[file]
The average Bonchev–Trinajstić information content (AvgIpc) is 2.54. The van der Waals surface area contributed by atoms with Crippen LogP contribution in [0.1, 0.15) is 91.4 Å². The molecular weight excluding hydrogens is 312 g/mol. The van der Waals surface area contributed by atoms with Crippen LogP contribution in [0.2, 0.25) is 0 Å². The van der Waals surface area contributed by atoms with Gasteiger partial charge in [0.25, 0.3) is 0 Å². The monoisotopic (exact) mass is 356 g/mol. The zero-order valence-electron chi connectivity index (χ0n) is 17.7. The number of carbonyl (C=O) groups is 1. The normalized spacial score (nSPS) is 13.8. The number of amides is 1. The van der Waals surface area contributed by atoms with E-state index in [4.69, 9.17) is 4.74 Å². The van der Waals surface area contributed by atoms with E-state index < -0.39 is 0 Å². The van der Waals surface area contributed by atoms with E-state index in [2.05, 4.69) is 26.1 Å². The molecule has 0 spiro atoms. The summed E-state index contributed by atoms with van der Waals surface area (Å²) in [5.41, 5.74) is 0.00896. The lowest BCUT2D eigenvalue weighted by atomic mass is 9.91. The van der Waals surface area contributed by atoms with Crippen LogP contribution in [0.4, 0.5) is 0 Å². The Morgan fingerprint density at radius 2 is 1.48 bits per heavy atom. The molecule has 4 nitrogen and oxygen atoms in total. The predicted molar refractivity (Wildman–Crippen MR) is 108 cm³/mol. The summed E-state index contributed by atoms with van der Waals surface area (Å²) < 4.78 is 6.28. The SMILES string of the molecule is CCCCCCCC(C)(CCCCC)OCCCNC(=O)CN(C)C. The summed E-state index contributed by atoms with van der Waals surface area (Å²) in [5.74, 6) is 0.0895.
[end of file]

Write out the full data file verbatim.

The average Bonchev–Trinajstić information content (AvgIpc) is 2.54. The van der Waals surface area contributed by atoms with Crippen LogP contribution in [0.1, 0.15) is 91.4 Å². The molecular weight excluding hydrogens is 312 g/mol. The van der Waals surface area contributed by atoms with Crippen LogP contribution in [0.2, 0.25) is 0 Å². The van der Waals surface area contributed by atoms with Gasteiger partial charge in [0.25, 0.3) is 0 Å². The monoisotopic (exact) mass is 356 g/mol. The zero-order valence-electron chi connectivity index (χ0n) is 17.7. The number of carbonyl (C=O) groups is 1. The normalized spacial score (nSPS) is 13.8. The number of amides is 1. The van der Waals surface area contributed by atoms with E-state index in [4.69, 9.17) is 4.74 Å². The van der Waals surface area contributed by atoms with E-state index < -0.39 is 0 Å². The van der Waals surface area contributed by atoms with E-state index in [2.05, 4.69) is 26.1 Å². The molecule has 0 spiro atoms. The summed E-state index contributed by atoms with van der Waals surface area (Å²) in [5.41, 5.74) is 0.00896. The lowest BCUT2D eigenvalue weighted by atomic mass is 9.91. The van der Waals surface area contributed by atoms with Crippen LogP contribution in [0.4, 0.5) is 0 Å². The Morgan fingerprint density at radius 2 is 1.48 bits per heavy atom. The molecule has 4 nitrogen and oxygen atoms in total. The predicted molar refractivity (Wildman–Crippen MR) is 108 cm³/mol. The summed E-state index contributed by atoms with van der Waals surface area (Å²) < 4.78 is 6.28. The SMILES string of the molecule is CCCCCCCC(C)(CCCCC)OCCCNC(=O)CN(C)C. The summed E-state index contributed by atoms with van der Waals surface area (Å²) in [5.74, 6) is 0.0895.